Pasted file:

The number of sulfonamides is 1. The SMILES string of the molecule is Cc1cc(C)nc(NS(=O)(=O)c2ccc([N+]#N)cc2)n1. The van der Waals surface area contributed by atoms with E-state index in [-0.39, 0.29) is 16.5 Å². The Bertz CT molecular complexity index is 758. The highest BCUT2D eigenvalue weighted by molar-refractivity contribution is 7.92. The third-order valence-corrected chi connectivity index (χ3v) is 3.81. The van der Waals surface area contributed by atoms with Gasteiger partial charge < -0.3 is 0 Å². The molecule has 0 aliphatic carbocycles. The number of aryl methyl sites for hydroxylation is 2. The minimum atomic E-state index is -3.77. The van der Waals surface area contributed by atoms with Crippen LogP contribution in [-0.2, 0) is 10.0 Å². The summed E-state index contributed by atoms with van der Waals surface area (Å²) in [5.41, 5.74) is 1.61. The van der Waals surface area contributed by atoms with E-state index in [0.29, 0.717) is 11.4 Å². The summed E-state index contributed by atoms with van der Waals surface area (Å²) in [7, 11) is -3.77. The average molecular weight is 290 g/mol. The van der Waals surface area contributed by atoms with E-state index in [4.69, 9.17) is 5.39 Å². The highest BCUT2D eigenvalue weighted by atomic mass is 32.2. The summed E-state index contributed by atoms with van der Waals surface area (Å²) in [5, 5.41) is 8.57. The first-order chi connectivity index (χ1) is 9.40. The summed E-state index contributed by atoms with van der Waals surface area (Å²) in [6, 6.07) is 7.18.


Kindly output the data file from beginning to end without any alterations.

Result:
The number of sulfonamides is 1. The SMILES string of the molecule is Cc1cc(C)nc(NS(=O)(=O)c2ccc([N+]#N)cc2)n1. The van der Waals surface area contributed by atoms with E-state index in [-0.39, 0.29) is 16.5 Å². The Bertz CT molecular complexity index is 758. The highest BCUT2D eigenvalue weighted by molar-refractivity contribution is 7.92. The third-order valence-corrected chi connectivity index (χ3v) is 3.81. The van der Waals surface area contributed by atoms with Gasteiger partial charge < -0.3 is 0 Å². The molecule has 0 aliphatic carbocycles. The number of aryl methyl sites for hydroxylation is 2. The minimum atomic E-state index is -3.77. The van der Waals surface area contributed by atoms with Crippen LogP contribution in [-0.2, 0) is 10.0 Å². The summed E-state index contributed by atoms with van der Waals surface area (Å²) in [5.41, 5.74) is 1.61. The van der Waals surface area contributed by atoms with E-state index in [0.29, 0.717) is 11.4 Å². The summed E-state index contributed by atoms with van der Waals surface area (Å²) in [7, 11) is -3.77. The average molecular weight is 290 g/mol. The van der Waals surface area contributed by atoms with E-state index in [4.69, 9.17) is 5.39 Å². The highest BCUT2D eigenvalue weighted by atomic mass is 32.2. The summed E-state index contributed by atoms with van der Waals surface area (Å²) in [5, 5.41) is 8.57. The first-order chi connectivity index (χ1) is 9.40. The summed E-state index contributed by atoms with van der Waals surface area (Å²) in [6, 6.07) is 7.18.